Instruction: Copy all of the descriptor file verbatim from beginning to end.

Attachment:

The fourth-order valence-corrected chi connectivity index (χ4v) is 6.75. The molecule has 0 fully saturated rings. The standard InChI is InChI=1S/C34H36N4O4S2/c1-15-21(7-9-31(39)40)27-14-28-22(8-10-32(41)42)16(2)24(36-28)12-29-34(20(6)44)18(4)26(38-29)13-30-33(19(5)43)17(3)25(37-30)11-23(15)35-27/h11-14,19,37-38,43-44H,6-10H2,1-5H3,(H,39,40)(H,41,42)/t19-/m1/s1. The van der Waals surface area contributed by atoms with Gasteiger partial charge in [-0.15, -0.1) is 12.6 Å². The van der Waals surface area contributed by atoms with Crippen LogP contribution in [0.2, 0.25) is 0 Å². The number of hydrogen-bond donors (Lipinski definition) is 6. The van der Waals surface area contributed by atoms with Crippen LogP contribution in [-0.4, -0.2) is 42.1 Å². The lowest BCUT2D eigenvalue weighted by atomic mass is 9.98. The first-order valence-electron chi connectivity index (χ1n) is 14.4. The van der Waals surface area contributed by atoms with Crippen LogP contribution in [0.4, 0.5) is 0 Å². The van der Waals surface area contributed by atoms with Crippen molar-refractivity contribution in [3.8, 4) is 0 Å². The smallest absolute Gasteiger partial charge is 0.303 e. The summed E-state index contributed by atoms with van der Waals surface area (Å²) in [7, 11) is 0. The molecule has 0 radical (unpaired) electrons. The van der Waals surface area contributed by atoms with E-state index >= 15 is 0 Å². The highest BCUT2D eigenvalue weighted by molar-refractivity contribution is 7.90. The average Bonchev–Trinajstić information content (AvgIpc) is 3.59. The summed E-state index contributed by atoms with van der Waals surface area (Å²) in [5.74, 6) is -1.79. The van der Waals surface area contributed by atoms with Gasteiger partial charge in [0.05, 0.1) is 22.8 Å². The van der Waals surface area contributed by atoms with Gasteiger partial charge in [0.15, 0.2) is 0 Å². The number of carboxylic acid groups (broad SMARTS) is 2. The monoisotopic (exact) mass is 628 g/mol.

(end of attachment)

The fourth-order valence-corrected chi connectivity index (χ4v) is 6.75. The molecule has 0 fully saturated rings. The standard InChI is InChI=1S/C34H36N4O4S2/c1-15-21(7-9-31(39)40)27-14-28-22(8-10-32(41)42)16(2)24(36-28)12-29-34(20(6)44)18(4)26(38-29)13-30-33(19(5)43)17(3)25(37-30)11-23(15)35-27/h11-14,19,37-38,43-44H,6-10H2,1-5H3,(H,39,40)(H,41,42)/t19-/m1/s1. The van der Waals surface area contributed by atoms with Gasteiger partial charge in [-0.15, -0.1) is 12.6 Å². The van der Waals surface area contributed by atoms with Crippen LogP contribution in [0.2, 0.25) is 0 Å². The number of hydrogen-bond donors (Lipinski definition) is 6. The van der Waals surface area contributed by atoms with Crippen LogP contribution in [-0.4, -0.2) is 42.1 Å². The lowest BCUT2D eigenvalue weighted by atomic mass is 9.98. The first-order valence-electron chi connectivity index (χ1n) is 14.4. The van der Waals surface area contributed by atoms with Crippen LogP contribution in [0.4, 0.5) is 0 Å². The van der Waals surface area contributed by atoms with Crippen molar-refractivity contribution in [3.8, 4) is 0 Å². The smallest absolute Gasteiger partial charge is 0.303 e. The summed E-state index contributed by atoms with van der Waals surface area (Å²) in [7, 11) is 0. The molecule has 0 radical (unpaired) electrons. The van der Waals surface area contributed by atoms with E-state index >= 15 is 0 Å². The highest BCUT2D eigenvalue weighted by molar-refractivity contribution is 7.90. The average Bonchev–Trinajstić information content (AvgIpc) is 3.59. The summed E-state index contributed by atoms with van der Waals surface area (Å²) in [5.74, 6) is -1.79. The van der Waals surface area contributed by atoms with Gasteiger partial charge in [0.05, 0.1) is 22.8 Å². The van der Waals surface area contributed by atoms with Gasteiger partial charge in [0.15, 0.2) is 0 Å². The number of carboxylic acid groups (broad SMARTS) is 2. The monoisotopic (exact) mass is 628 g/mol.